b. Identifies sustained heavy use (6 drinks / day for at least one week)

c. For alcohol use >6 drinks/day CDT sensitivity is 60-80% and specificity is 80-90%

d. With abstinence CDT can normalize in 2-3 weeks

4. Blood Alcohol Levels (BAL) (Slide 21)

a. Acute intake (~ within past 12-18 hours)

b. Depends on amount consumed, timing of intake, and timing of sample

c. Gas chromatography – very specific, gold standard

d. Limit of detection <0.01 g/dl

e. In comparison the legal limit, depending on the state, is 0.08-0.10 g/dl

f. For example, on average Ĺ of a standard drink can raise the BAL by 0.02 g/dl in an individual.

 

F. Physical Exam (Slide 22)

1. Physical features (heavy alcohol users)

a. Mild elevation in blood pressure (drinking > 3 drinks/day is an important contributor to mild to moderate hypertension)

b. Irregular heart rhythms or tachycardia

c. Abdominal palpation - enlarged liver /spleen (enlarged liver / cirrhosis in only 15-20% of alcohol dependent persons)

d. Extremities - peripheral neuropathy (5-15% of alcoholics), alcoholic myopathy (up to 30% of alcohol misusers – perhaps the most prevalent type of skeletal muscle disorder)

e. Other rarer features

i. Skin - spider angiomata, palmar erythema, Dupytren's contracture

ii. Gynecomastia (men)

iii. Parotid gland swelling

2. Physical disorders associated with alcohol (as described above)

3. Signs/symptoms of withdrawal (Slide 23)

a. A substantial proportion of alcoholics never go into withdrawal. In normal healthy persons clinically observable withdrawal is uncommon. It is more likely to occur in medical / surgical patients.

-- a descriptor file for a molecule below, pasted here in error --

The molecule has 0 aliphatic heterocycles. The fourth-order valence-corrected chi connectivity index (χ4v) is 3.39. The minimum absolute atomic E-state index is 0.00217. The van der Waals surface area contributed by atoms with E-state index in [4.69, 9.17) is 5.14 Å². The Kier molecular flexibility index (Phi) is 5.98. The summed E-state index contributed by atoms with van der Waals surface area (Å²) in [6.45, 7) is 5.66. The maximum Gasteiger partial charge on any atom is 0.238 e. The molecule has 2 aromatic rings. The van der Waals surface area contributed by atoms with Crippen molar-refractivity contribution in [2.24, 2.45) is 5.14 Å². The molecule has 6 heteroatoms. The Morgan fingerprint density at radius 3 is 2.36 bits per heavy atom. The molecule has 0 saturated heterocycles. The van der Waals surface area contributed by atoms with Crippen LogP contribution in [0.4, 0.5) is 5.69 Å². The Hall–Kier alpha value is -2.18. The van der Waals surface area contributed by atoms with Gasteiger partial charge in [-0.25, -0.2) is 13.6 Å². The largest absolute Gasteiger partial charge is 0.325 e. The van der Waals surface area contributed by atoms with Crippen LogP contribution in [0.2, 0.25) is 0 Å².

i. If withdrawal is present must think of alcohol dependence

ii. However, lack of withdrawal symptoms does not mean absence of alcohol dependence

b. 95% of withdrawals limited to mild or moderate symptoms (listed below)

c. Only 5-10% alcohol dependent individuals ever experience delirium tremens (DTs)

d. Autonomic nervous system hyperactivity (sweating, increased heart rate >100, increased respiratory rate, elevated blood pressure)

e. Tremor

f. Increased reflexes

g. Gastrointestinal symptoms (nausea, anorexia, vomiting)

                                    h. Anxiety, irritability, restlessness, agitation

 

G. Patient / Clinician Rated Questionnaires (Why use them?) (Slide 24)

1.     For efficiency patients can complete these instruments while waiting

2.     Self-administered, easy to score

3.     Doctor can score/review with patient during interview

4.     Questionnaires available that assess patterns / problems of use

 

H. Specific Questionnaires (Slide 25)

1.     These questionnaires can be completed in 10 minutes or less

2.     Scored by physician/clinician 5 minutes or less

3. CAGE (acronym)

i. 4 items Cut down, Annoyed, Guilt, Eye-opener

ii. Self-administered or interview

iii. Less than one minute

iv. “Yes” response on one or more questions may indicate alcohol-related problems

v. One or more positive response - 60-70% sensitivity for identifying alcohol abuse/dependence and specificity of 80%.

4. Michigan Alcohol Screening Test (MAST)           

i. 25 items (there is also a 10 item version)

ii. Self-administered or interview

iii. 10 minutes to complete